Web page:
NADA may not be the biggest or flashiest fair taking place during Armory Week, but it’s certainly not being held back by a shortage of compelling talent. This seventh edition of the fair, which opened today in its new home at the Skylight Clarkson Square building in Soho, has plenty to offer—from thoughtful political projects and conceptual photographs to big, beautiful paintings and flashy Instagram fodder. Not every name on the walls is recognizable, but several of the artists are on their way to bigger things.
Here are six young rising artists to check out at the fair.
A generic jungle scene is painted on the back wall of Helena Anrather’s booth, which serves as background for a handful of fantastic photographs by Emirati artist Farah Al Qasimi. Qasimi’s pictures explore privilege, gender dynamics, and how objects shape identity in her home country. In one photo, a seated man in a white thawb blows a cloud of vape smoke, blocking his face from the viewer while the hand of an out-of-frame female reaches out to him. In another, a black cat gnaws at an unidentifiable gold object in front of a storefront of ornate furniture. Qasimi’s photographs amount to more than depictions of life in the UAE, though. They’re visually complex, the picture plane crowded with information. They often feature subtle nods to Classical portraiture and other art historical tropes. On the opening day of the fair, Qasimi also presented her live performance piece , in which she assumes the role of a teenage girl and sings a long list of complaints to the tune of a punk song. Today, Qasimi was named as the recipient of the 2018 NADA Artadia Award for her work at the fair.
Leather is an important element of Rindon Johnson’s work. Each of the works in AA/LA’s NADA booth features leather in some capacity, whether on canvas stretchers in their wall-hung works, or integrated with metal and marble in their sculptures. Johnson takes leather pieces, then treats them with handmade dyes and other natural materials such as ebonizer, Vaseline, and coffee, and lays them out in the sun to dry. The artist is interested in leather not as a fabric for fine clothing, but as an object laden with a rich history of use by humans, including as a bi-product of the meat industry.
Using a palette of colors culled from a sunset, Pittsburgh-based artist Danny Ferrell paints sensual portraits of men, dogs, and men with dogs. He depicts his subjects with a graphic sensibility that recalls Alex Katz, and has an eye for details in clothes, body art, and brand logos that brings to mind Kehinde Wiley. Others seem to see their potential too: The majority of Ferrell’s paintings sold by the end of the fair’s first day.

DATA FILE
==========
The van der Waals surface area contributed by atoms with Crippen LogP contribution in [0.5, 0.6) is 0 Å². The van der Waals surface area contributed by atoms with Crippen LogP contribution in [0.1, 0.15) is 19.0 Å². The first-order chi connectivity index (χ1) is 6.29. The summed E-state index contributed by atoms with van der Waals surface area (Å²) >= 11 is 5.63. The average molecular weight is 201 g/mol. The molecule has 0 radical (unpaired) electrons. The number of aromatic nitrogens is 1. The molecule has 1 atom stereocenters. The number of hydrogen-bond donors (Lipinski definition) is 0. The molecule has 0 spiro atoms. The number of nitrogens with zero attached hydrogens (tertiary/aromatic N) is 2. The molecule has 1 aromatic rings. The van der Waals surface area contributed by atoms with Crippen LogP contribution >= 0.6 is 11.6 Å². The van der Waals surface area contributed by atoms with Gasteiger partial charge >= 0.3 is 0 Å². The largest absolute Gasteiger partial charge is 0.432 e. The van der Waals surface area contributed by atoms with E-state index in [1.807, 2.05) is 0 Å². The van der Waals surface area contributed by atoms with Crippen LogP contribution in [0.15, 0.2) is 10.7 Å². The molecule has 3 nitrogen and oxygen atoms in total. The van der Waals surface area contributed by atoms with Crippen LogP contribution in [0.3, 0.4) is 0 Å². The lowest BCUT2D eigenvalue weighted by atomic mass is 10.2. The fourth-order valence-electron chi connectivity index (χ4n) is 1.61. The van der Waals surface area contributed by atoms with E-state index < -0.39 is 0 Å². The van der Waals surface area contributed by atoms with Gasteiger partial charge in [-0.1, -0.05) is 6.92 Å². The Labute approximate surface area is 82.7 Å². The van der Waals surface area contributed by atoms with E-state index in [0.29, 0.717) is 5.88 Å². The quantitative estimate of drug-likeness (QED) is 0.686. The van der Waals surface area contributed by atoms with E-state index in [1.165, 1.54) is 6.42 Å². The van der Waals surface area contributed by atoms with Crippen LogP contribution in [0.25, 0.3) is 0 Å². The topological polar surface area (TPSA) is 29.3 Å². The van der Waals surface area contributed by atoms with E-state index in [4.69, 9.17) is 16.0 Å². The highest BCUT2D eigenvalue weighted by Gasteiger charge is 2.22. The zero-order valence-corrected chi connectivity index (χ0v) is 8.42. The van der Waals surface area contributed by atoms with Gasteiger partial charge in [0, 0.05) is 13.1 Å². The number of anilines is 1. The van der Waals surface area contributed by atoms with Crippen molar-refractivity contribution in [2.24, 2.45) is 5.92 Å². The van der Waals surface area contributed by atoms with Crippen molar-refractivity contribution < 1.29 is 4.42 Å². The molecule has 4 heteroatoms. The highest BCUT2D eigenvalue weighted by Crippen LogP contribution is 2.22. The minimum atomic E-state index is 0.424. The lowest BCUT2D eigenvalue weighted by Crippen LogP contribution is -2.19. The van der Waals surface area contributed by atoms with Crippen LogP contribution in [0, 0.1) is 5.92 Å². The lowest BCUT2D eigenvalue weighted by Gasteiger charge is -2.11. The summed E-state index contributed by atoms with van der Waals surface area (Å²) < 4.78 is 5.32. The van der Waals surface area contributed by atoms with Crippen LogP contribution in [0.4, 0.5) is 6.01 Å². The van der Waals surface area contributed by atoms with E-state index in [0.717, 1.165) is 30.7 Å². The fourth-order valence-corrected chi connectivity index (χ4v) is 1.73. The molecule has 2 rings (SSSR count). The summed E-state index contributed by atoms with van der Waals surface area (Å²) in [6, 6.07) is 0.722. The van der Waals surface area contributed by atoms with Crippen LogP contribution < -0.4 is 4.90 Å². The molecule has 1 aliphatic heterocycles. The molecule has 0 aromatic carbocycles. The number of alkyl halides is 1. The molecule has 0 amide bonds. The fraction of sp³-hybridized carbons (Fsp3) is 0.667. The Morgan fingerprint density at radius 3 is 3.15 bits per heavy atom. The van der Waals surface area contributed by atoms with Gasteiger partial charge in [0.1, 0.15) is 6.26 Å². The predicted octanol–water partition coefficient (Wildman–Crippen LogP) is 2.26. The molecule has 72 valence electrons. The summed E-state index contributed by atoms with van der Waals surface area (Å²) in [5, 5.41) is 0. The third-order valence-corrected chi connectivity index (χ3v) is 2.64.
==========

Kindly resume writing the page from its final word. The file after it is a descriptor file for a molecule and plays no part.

Microscope has devoted its booth to the work of Zach Nader, a digital artist interested in the shifting landscape of image production. His series of new works at NADA are done in three layers. Nader first etches drawings on panels, then paints atop them with acrylic, and prints photographic imagery on top of that. From afar, these works look distinctly digital, as if they were done in Photoshop, akin to Petra Cortright’s digital paintings. Up close, the physical labor behind the busy compositions becomes clear.
At first glance, the work of Costa Rican artist Fabrizio Arrieta may look like casual recreations of late Picasso paintings. And indeed his work does contain some of the same formal techniques the towering Spanish painter pioneered in his efforts to distort or disrupt the picture plane. But on closer inspection, it’s clear that his cut-and-paste collages have nothing to do with homage. Instead, Arrieta is interested in undercutting the power we give to the kinds of portraits or scenes you’d see in a dated art history textbook or fashion magazine. He appropriates found imagery to recapture its narrative, modifying it to surreal or funny effect.
Most paintings worth their salt are much more dynamic in person than in jpeg form. That’s especially true for the work of Mariah Dekkenga, who uses molding paste to create texturized wave-like foundations on the base of her canvases, echoing the undulating forms painted on top of them. Looking at them in person, one has the urge to reach out and run a hand down their surface. Dekkenga, who splits her time between Qatar and Vermont, also has work up at the gallery now, in a colorful two-person show with sculptor Ioanna Pantazopoulou.